The Fall

This psychological thriller will keep you on the edge of your seat through the whole series. When one episode ends, you won’t have a choice but to watch the following one. The desire to know what happens next will overtake you and won’t be able to put down your remote. Set in Ireland, Stella Gibson is drafted from England’s Metropolitan police team to help bring down a serial killer who has been stalking the streets of Belfast. The cat and mouse game that is played between the hunter and the hunted is exciting and tantalizing. This very short series has a 5 episodes in season one, 6 episodes in season two, and season three has another 6 episodes. Debuting May 13/2013 this BBC original has found its way to Netflix as well as CBC and other broadcasting networks.

The stars chosen for the thrilling series are the amazing Gillian Anderson and the handsome Jamie Dornan. While the writer Allan Cubitt was writing the series and planning his characters, he envisioned Stella Gibson as Gillian Anderson. Hoping that she would play the role, Allan gave Gillian the first three completed episodes. Once read she couldn’t refuse,  after that, Allan finished writing the role for her. She was also the first character to be casted for the series.

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American actress Gillian Anderson
CLEARANCE REQUIRED BEFORE ANY USAGE. SPECIAL PRICE APPLIES. 
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The character Paul Spector, had a lot of his characteristics and personality traits based off the Canadian murdered Russell Williams. When writing and researching the role Paul Spector was to portray, Allan found that some of the murderers he was researching came off as what we would consider mentally normal. Which lead him to ask the question “how well do we really know the other person, and how well do you know yourself?” Paul Spector is given the career of psychologist with a wife, daughter and son. He is able to live two completely separate lives; one as a contributing member of society, the other as a sexually hungry murderer.

The-Fall-2-Jamie-Dornan

Season One: Episode One: Dark Descent

The opening to season one gives us a nice layout of the show. Right away you can see the contrast. The opening scene shows Stella preparing herself for travel. She is in pajamas, cleaning her bathroom and possibly getting ready for bed. You see her finish with the bathroom and wash the facemask off her face. Everything is light, even in the shadows. You follow her to the bedroom where everything is still light, she’s setting out clothes, packing a suitcase, pulling out casefiles and looking at articles (we have to assume) related the casefile. The next scene shows darkness. A basement, or garage, a dark cluttered area where no one is meant to be. There is a soft sound and a window opens, then it’s clear, someone is making their way into this secluded area. Someone who shouldn’t be there. Dressed in darks, with a face wrap, hat and gloves. You can see his movements are precise, calculated, and nothing is done without purpose. As you keep watching, you can see him making his way through the darkened house; there are flashes to Stella, to a girl who’s life we spy into, and back to the man in black. Back and forth you can feel the tension building, till all of a sudden she goes home. Once inside, it’s clear that this is the place that has been broken into. The man in black, somewhere in the darkness. Nothing is out of place, no light on that wasn’t already, she’s walked through her place, slowly getting ready for bed, brushing her teeth, putting her clothes away, that is, until she reaches her bed. A pair of her underwear has been laid out in the middle of the bed. Stopping and staring at it, she’s frozen, then she acts. She runs and pulls the keys from her bag and locks herself in the room. Announcing she’s calling the police. We watch the cops clear the house, showing us all the places he was, including how he got in. Shortly after we find out that he’s fled and the scene changes.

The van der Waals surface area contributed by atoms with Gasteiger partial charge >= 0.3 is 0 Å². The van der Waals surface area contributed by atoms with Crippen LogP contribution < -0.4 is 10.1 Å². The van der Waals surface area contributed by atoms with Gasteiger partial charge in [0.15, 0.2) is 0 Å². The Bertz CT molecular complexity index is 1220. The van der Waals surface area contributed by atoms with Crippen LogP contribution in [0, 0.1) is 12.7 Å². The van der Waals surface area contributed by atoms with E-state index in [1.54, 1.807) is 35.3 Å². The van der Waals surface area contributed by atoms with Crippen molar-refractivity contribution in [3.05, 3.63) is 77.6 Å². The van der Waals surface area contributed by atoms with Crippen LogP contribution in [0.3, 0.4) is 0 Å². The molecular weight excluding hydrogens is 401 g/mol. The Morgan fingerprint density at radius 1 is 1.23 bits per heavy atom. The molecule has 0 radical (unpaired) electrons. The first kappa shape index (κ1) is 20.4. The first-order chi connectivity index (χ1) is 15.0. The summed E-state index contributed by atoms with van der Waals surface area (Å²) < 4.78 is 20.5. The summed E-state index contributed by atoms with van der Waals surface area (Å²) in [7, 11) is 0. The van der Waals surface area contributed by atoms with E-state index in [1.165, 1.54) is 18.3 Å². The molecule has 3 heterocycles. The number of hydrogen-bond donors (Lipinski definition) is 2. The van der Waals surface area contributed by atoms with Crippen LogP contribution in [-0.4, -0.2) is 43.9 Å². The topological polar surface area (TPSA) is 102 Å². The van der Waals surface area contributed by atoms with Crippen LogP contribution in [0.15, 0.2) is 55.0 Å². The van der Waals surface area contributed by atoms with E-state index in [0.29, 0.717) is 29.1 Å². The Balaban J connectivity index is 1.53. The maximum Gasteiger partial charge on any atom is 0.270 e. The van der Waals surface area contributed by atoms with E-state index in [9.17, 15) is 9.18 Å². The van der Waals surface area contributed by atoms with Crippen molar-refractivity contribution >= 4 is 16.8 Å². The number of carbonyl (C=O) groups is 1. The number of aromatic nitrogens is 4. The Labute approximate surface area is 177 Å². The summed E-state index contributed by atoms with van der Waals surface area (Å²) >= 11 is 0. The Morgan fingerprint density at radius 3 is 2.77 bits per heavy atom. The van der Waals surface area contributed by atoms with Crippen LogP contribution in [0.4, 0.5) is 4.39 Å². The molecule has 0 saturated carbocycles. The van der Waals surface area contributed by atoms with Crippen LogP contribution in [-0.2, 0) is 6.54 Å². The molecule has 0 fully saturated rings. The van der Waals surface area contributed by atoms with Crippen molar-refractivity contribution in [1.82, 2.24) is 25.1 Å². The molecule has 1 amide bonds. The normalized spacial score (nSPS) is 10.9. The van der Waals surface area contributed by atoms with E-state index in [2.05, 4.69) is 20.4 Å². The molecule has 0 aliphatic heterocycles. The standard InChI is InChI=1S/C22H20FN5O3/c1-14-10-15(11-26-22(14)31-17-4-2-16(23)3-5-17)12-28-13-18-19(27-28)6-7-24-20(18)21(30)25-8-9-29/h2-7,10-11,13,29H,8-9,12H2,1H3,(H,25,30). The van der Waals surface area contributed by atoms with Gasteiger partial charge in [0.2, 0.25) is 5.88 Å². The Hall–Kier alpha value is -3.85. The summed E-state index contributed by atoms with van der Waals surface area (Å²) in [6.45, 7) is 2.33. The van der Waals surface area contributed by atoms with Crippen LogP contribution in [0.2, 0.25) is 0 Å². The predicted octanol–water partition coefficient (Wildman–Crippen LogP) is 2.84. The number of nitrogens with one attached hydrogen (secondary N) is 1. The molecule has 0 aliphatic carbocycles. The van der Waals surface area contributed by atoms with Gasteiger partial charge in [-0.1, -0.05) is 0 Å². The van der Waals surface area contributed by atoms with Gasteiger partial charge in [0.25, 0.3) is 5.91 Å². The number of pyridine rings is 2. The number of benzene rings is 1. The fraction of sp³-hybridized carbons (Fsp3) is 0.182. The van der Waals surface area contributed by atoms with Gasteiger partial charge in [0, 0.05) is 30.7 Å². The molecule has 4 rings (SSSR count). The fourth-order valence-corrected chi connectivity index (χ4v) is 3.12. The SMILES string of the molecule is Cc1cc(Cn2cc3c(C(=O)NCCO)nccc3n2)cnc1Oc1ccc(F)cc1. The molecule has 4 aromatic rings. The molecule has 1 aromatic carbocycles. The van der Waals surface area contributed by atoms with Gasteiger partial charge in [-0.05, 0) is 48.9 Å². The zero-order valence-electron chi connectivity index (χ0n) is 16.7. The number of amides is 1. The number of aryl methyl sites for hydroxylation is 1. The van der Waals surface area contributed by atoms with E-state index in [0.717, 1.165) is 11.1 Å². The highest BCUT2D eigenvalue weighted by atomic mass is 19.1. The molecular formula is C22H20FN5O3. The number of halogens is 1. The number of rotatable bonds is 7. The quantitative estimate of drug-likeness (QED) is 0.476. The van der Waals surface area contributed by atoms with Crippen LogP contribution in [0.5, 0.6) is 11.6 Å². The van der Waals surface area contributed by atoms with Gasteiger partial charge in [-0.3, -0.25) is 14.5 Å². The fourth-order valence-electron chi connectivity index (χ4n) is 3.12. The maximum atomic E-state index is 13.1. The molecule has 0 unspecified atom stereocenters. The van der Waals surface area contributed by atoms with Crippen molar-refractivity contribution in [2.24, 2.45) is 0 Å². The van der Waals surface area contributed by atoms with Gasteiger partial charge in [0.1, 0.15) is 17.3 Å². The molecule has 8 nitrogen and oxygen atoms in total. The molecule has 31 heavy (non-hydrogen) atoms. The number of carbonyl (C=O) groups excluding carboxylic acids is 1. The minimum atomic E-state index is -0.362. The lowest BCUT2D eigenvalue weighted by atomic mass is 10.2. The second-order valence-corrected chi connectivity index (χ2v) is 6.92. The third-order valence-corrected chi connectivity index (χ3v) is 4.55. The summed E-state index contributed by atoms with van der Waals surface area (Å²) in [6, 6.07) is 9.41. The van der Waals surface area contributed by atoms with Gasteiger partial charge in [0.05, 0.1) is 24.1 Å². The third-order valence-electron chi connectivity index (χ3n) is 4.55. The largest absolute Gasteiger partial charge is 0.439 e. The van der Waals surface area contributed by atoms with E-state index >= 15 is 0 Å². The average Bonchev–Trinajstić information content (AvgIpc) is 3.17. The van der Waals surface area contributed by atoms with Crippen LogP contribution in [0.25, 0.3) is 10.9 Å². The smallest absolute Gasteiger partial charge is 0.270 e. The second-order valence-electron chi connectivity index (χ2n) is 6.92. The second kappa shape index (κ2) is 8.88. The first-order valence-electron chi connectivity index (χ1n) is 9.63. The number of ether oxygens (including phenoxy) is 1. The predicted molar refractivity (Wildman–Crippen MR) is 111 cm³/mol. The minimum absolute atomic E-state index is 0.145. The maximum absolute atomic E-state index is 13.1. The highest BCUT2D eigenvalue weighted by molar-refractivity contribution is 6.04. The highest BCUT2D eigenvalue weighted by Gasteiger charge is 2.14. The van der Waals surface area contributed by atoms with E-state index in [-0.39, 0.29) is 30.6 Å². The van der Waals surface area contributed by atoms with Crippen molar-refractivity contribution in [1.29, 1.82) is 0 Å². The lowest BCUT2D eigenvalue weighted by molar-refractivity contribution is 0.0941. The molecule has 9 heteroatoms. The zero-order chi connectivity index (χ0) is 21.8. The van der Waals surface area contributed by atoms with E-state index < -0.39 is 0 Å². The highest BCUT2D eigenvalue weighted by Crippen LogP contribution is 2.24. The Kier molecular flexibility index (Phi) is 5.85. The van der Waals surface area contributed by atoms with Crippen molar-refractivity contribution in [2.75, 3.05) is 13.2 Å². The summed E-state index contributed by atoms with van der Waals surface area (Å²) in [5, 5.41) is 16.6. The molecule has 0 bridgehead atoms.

Without further details into the shows storyline for episode one, you can see how darkness and light will be used not only as film tools, but as a theme, and as insight into the main characters. Light and dark surrounds the main characters. Stella is almost always adorned in some form of light or white flowy clothing. Light hair and light eyes, she is painted as an avenging angel, gleaming, extinguishing the shadows of evil in the pursuit of peace. Paul Spector, our villain, is usually clad in dark clothes, dark hair, cold eyes and his distant. You can tell he is quite intellectual, every question has an answer, he is focused and able to multi-task in the background. His tone is uniform and you don’t seem him rise to rage or empathy they way a “normal” person would. Watching him and his interactions in the first episode, I just want to recoil from his presents in every scene, even the unmalicious ones, because you know who he really is, even if everyone else doesn’t.